Janet, the rancher I worked for in the late 1990s, called me out of the blue last week.
Janet Main is in her 80s now. She had been talking with her daughter the night before. Cas Main was the first rancher I worked for. Cas is a little older than me and she is surviving the unsurvivable – Huntington’s disease.
“Janet,” I said. “This is really, really weird.” (I said it just like that.) “Yesterday I was remembering that time when I came up to the calving field after midnight looking for you in that driving snow storm and I found you trying to pull that drowning calf out of the slough.”
“I was telling Cas that story last night,” she said. “How you got there just in time.”
“We saved the calf, Janet”
“Yes, we did.”
But then there’s another time when I didn’t save a calf.
Recently I was looking at a photograph I took during that same calving season. Why I was looking at this photograph had nothing to do with working at the ranch, but rather to do with my work at CDS, about desire paths, about wanting to be acknowledged and feel enabled. I don’t tell Janet this, although she would have listened deeply. Instead I describe the photograph to her and in doing so tell a story. She remembers…
It had been a hard labor. With nothing to show but “nose and toes” after two hours of pushing, I am forced to pull the calf in the field. Because the cow has been laboring too long in one position, the nerves in her hindquarters have become temporarily damaged. She can’t get up. She can’t nurse. I place the calf by her muzzle so she can smell her newborn, so she can lick it dry.
I return an hour later and tube feed the calf. He shivers as the colostrum enters his empty stomach. I check two hours later. The calf is up, but his mother is still unable to stand. Later, I check again. I check the other cows and calves and then go the bed.
Day breaks. I find the heifer standing but wobbly; however, the calf is nowhere to be seen. Fifty feet away I see the blood trail, about the length of a football field, zig-zagging red across the dry pasture toward the mountains.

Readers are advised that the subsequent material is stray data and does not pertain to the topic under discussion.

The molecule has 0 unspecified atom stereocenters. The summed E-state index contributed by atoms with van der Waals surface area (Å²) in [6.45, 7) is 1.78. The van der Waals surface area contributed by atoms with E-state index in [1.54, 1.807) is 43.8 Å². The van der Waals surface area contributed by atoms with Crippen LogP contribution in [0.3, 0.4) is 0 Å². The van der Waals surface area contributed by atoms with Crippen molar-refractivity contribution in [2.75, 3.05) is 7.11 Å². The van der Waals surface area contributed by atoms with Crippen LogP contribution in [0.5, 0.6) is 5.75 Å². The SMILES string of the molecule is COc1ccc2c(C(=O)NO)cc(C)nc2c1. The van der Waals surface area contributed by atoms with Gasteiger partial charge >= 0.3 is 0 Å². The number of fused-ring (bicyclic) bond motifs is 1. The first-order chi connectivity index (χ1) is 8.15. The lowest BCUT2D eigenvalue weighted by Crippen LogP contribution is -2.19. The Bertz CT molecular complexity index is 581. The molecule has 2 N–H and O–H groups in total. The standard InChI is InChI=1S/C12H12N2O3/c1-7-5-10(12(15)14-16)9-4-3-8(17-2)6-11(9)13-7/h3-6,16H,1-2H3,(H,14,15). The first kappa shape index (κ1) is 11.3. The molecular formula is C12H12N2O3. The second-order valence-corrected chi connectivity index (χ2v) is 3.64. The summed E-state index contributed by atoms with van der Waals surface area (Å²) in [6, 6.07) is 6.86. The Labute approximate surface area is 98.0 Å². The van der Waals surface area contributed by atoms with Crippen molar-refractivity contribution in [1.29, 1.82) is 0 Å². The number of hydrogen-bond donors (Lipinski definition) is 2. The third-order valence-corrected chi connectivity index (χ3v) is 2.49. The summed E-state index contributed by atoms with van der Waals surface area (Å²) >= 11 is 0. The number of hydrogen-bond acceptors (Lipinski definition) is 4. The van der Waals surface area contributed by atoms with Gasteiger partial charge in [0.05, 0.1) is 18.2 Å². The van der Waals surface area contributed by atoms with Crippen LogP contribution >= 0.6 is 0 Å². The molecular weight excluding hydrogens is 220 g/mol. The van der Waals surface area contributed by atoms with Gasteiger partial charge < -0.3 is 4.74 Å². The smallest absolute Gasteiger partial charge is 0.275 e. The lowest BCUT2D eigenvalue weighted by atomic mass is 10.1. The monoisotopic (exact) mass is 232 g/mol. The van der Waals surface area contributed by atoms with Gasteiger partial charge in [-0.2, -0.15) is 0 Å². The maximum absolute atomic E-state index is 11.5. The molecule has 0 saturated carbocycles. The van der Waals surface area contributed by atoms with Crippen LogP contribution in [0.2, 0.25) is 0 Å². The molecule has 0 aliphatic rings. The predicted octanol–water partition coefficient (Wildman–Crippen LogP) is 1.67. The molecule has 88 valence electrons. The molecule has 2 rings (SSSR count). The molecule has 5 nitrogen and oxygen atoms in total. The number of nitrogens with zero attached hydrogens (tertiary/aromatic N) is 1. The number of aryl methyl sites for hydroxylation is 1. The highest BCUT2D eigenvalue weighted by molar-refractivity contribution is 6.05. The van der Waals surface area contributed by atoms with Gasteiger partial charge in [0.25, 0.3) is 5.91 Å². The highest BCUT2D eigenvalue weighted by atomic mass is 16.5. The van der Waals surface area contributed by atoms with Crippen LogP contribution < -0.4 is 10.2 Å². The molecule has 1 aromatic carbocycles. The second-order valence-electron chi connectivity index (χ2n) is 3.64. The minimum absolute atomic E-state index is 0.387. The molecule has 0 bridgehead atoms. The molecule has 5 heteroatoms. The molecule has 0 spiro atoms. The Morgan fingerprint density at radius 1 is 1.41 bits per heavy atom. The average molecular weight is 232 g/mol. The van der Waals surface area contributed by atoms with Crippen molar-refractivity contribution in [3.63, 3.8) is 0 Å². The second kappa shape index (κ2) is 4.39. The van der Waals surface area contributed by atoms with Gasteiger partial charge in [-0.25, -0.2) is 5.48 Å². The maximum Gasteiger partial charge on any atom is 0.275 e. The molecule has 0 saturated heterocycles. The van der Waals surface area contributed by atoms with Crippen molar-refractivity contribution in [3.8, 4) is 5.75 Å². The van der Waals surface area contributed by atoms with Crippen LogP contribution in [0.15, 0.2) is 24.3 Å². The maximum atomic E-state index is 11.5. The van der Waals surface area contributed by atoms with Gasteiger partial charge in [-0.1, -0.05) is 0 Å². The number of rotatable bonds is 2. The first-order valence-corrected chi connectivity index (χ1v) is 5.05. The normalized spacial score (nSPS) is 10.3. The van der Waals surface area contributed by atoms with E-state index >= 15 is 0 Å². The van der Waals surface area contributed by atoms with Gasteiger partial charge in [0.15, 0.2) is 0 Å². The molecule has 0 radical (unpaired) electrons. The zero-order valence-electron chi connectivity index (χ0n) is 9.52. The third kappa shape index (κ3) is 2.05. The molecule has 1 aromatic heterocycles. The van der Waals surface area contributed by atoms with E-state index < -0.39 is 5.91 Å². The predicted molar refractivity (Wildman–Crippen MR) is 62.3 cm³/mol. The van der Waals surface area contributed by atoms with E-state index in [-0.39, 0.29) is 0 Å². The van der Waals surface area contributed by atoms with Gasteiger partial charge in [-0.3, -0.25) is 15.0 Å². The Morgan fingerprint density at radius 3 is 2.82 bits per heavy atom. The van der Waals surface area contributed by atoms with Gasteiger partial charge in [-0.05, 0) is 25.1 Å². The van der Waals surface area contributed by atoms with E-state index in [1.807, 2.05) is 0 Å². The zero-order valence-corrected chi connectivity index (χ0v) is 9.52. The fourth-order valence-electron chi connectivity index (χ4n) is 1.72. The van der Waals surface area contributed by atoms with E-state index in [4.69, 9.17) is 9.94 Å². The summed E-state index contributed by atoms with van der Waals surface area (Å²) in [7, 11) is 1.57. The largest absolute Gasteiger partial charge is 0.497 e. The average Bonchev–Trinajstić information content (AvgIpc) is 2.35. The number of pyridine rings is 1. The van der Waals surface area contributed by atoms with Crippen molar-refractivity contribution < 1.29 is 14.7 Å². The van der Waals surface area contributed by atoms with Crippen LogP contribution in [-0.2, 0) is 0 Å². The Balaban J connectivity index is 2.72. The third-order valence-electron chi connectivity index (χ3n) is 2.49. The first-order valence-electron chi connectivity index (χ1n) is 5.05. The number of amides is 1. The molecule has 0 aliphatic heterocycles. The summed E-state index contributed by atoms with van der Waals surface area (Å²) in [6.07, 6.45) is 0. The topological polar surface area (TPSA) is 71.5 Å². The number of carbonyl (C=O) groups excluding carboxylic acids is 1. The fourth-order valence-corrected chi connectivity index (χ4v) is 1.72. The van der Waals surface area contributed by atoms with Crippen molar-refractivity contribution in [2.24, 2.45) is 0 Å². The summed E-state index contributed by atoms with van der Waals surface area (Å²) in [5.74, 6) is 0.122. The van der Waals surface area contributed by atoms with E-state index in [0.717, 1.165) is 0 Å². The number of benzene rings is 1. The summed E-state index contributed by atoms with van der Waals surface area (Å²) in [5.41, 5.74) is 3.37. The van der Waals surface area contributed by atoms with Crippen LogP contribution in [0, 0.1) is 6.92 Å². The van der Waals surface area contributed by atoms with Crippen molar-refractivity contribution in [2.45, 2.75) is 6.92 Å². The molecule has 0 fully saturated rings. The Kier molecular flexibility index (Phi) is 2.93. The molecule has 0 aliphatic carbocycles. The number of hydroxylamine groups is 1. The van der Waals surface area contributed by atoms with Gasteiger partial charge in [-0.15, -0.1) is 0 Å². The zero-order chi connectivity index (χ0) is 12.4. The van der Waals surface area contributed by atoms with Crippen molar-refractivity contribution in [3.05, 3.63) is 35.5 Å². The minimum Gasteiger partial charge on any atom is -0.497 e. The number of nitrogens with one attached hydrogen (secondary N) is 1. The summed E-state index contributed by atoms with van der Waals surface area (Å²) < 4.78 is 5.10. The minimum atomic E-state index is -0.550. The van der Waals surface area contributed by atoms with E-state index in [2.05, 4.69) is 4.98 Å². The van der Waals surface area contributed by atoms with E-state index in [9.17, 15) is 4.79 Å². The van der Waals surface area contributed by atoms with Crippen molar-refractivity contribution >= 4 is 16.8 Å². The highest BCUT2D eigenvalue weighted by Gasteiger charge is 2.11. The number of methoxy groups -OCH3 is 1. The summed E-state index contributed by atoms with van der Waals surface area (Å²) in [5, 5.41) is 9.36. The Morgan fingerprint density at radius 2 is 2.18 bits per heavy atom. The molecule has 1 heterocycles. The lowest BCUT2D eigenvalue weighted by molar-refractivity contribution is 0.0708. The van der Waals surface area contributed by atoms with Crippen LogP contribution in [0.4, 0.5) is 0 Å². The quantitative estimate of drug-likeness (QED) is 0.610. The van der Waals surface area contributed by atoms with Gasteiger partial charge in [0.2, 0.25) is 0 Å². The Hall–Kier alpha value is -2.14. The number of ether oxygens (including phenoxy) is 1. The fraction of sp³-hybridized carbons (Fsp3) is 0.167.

Where the blood ends I find the dead calf, or at least half of it. Only the head is left intact. Coyotes. The pack likely chased the calf away from its invalid mother, attacked it, then dragged the struggling, bawling, dying newborn across the frozen pasture until finally they render it in half. I follow bits and pieces of scattered hide and hair another quarter mile. Across a draw I see the den and half a dozen pups gnawing on the other half of the carcass.
I return to tell Janet that coyotes have killed the calf. I tell her I’ve located the den in the draw behind the old homestead and that I want to do something.
Poison is not an option. Janet says it is too much of a risk to other animals, but Charlie, one of the ranch partners, has a Winchester 270 with a scope I could borrow. I had never ever fired a gun (except for the Daisy air rifle my dad bought for me when I was four, only to have him take it away forever a week later after shooting out our neighbor’s window). Charlie teaches me and within the day, whether standing or prone, I become pretty good at picking off cans and clumps of dirt from 100 yards. I’m told I need to shoot either the alpha female or alpha male. Then the pack will disband. I bring the rifle with me each trip to the calving field.